They Answered The Call Of Numbers

Hidden Figures is a book about people like you, who answered the call of numbers,” said the author Margot Lee Shetterly, addressing a packed room at the Joint Math Meetings in Atlanta this January. The book, which tells the story about the black women mathematicians who took up positions at Langley Research Center during World War II and eventually went on to make critical contributions to the space race, is a powerful one. Set against the backdrop of Jim Crow era Virginia, at a time when women weren’t allowed to be anything other than human computers and segregation was still a dominating force, these women’s incredible and undeniable talents made them unstoppable.

Image via Wikimedia Commons

Image via Wikimedia Commons

The film adaptation of Hidden Figures has been a huge success, and glowing reviews continue to pour in all over the internet. Gizmodo praises the beautiful portraits of humanity painted by the characters. ArsTechnica calls it “the perfect space race movie.” The movie even inspired an SNL sketch featuring Leslie Jones, who says “it taught me something I never knew, black women helped astronauts go to space! Why didn’t they teach me that in school?!?” Good question, Leslie. Good question.

There’s something wild to the fact that this story has just been sitting there in our relatively recent history, just waiting to be told. In a world where young women — especially young black women — struggle to identify with the scientists and mathematics of legend, hearing this story has the power to help us change the way we see ourselves.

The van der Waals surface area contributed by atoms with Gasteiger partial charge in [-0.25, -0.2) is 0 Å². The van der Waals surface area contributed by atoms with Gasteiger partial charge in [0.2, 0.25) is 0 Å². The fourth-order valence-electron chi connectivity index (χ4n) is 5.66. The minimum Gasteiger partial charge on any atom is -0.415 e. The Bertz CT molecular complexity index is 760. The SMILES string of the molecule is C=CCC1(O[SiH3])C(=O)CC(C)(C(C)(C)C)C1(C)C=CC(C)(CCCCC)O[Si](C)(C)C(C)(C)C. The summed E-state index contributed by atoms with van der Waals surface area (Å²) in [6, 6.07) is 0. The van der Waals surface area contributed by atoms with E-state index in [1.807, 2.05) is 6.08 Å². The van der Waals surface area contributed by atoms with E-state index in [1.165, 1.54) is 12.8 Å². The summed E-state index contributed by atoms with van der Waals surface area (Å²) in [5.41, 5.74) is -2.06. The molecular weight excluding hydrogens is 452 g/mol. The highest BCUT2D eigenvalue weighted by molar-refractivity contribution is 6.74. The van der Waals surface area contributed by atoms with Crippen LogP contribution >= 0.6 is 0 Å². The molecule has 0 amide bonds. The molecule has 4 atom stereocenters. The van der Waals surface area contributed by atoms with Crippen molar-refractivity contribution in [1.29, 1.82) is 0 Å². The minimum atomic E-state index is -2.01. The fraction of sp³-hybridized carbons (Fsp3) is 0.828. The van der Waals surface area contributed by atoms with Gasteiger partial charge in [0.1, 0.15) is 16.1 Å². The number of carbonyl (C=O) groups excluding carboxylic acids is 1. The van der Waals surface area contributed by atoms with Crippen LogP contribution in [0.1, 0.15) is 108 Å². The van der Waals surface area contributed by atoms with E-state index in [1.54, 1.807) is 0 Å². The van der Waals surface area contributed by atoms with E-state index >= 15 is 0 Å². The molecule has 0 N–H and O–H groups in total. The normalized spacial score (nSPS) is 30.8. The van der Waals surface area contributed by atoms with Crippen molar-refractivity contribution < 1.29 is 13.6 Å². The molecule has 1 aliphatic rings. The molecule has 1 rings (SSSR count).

Author Margot Lee Shetterly speaks on a panel after a screening of the film at the White House in December, 2016. Image via Wikimedia Commons.

Author Margot Lee Shetterly speaks on a panel after a screening of the film at the White House in December, 2016. Image via Wikimedia Commons.

And given the overwhelming reception of the book and film, its safe to say that we were so ready for this. Perhaps we’ve been ready for it, or maybe there’s just something reassuring about a good math story during this age of uncertainly. Along with a long list of accolades, Hidden Figures is the top grossing oscar nominee of 2017. It actually earned $447 million in the first 24 days.

But I have to be honest, watching this beautiful movie during this very week in February 2017, I couldn’t shake some sad feelings. The movie was a testament to inclusivity and the great scientific achievements we are capable of when we allow everyone to sit at the table. And it was not lost on me that right now our president is stopping people from sitting at the table and grossly undermining so much of the scientific progress that we should rightly be celebrating. Hidden Figures is an incredible story about brilliant people who were on the right side of history. I hope that we can live up to their dream for America.

This entry was posted in History of Mathematics, women in math and tagged . Bookmark the permalink.

Leave a Reply

Your email address will not be published. Required fields are marked *

HTML tags are not allowed.